While students at Cambridge, Stephen Hawking (Eddie Redmayne, Les Misérables) and Jane (Felicity Jones, The Invisible Woman) fall deeply in love. His earth-shattering diagnosis leads him to embark on his ambitious study of the nature of time with Jane fighting tirelessly by his side, in this moving adaptation of Jane Hawking’s memoir from Academy Award-winning director James Marsh (Man on Wire).
Professor Stephen Hawking knows more
than most of us — about the universe, yes,
but also about how to live a full life in it. This
remarkable chronicle of one of the greatest
minds of our time is also the story of an
Young Hawking (Eddie Redmayne) is
both brilliant and awkward as a Cambridge
graduate student. Even as his ideas about
theoretical physics and cosmology challenge
his peers and his teachers, he struggles to
find his place. Just as he's beginning to show
flashes of a quick-witted charm, he meets
Jane Wilde (Felicity Jones). Although her
intellect is merely sharp rather than intimidating,
she can more than hold her own with
Hawking, and they fall in love.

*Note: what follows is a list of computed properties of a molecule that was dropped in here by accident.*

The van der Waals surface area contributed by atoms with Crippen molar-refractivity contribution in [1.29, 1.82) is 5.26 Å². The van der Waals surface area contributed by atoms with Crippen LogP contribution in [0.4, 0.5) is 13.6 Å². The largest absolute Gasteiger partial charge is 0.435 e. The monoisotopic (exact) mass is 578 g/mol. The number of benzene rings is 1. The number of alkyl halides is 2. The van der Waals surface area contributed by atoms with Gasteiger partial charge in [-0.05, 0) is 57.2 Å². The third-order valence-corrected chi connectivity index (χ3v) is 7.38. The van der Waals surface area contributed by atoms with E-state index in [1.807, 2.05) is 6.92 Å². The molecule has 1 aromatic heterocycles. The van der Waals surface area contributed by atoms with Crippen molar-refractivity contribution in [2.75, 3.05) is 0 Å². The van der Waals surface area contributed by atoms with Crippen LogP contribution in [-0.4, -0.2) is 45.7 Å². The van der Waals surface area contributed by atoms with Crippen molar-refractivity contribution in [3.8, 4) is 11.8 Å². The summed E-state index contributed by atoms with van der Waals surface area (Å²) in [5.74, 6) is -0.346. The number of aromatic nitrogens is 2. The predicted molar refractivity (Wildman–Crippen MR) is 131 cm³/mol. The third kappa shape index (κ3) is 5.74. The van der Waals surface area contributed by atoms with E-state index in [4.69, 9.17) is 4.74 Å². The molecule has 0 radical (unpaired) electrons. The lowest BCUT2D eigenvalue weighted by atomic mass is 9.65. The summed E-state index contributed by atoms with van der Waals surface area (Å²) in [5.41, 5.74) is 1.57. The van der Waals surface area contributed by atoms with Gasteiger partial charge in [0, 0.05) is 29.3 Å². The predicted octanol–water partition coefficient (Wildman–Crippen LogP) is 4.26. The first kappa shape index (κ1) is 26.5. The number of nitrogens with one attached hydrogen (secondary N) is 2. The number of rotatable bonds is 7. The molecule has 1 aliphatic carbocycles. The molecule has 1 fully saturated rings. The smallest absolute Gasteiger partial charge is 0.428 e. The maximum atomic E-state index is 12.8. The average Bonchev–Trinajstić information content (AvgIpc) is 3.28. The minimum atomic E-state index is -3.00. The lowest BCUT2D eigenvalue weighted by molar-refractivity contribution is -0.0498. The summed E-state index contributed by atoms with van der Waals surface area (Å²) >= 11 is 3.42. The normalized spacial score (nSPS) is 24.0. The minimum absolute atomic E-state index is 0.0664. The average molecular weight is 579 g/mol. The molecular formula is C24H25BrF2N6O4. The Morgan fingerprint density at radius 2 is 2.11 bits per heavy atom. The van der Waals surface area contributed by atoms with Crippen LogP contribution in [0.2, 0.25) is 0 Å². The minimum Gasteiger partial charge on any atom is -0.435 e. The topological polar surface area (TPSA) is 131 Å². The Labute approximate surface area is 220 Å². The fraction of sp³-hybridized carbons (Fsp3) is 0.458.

Director James Marsh has shown a
knack for telling remarkable true tales in
documentaries like Project Nim and the
Academy Award-winning Man on Wire.
Here he crafts The Theory of Everything as,
above all, a love story. Stephen and Jane are a
unique couple — bright, curious, thoroughly
unconventional. When Stephen begins to
show symptoms of motor neuron disease,
he and Jane both tackle the challenge with
Redmayne (Les Misérables) gives a gripping
performance as Hawking. His physical
transformation is on par with those of Daniel
Day-Lewis in My Left Foot and Mathieu
Amalric in The Diving Bell and the Butterfly.
Redmayne immerses himself not just in
the detail of Hawking's changing body but
also in the character of a man fighting that
change. As his ideas expand to encompass
all of time and space, his physical abilities
contract. To watch how he and Jane contend
with both limits and limitlessness is to witness
a truly remarkable marriage.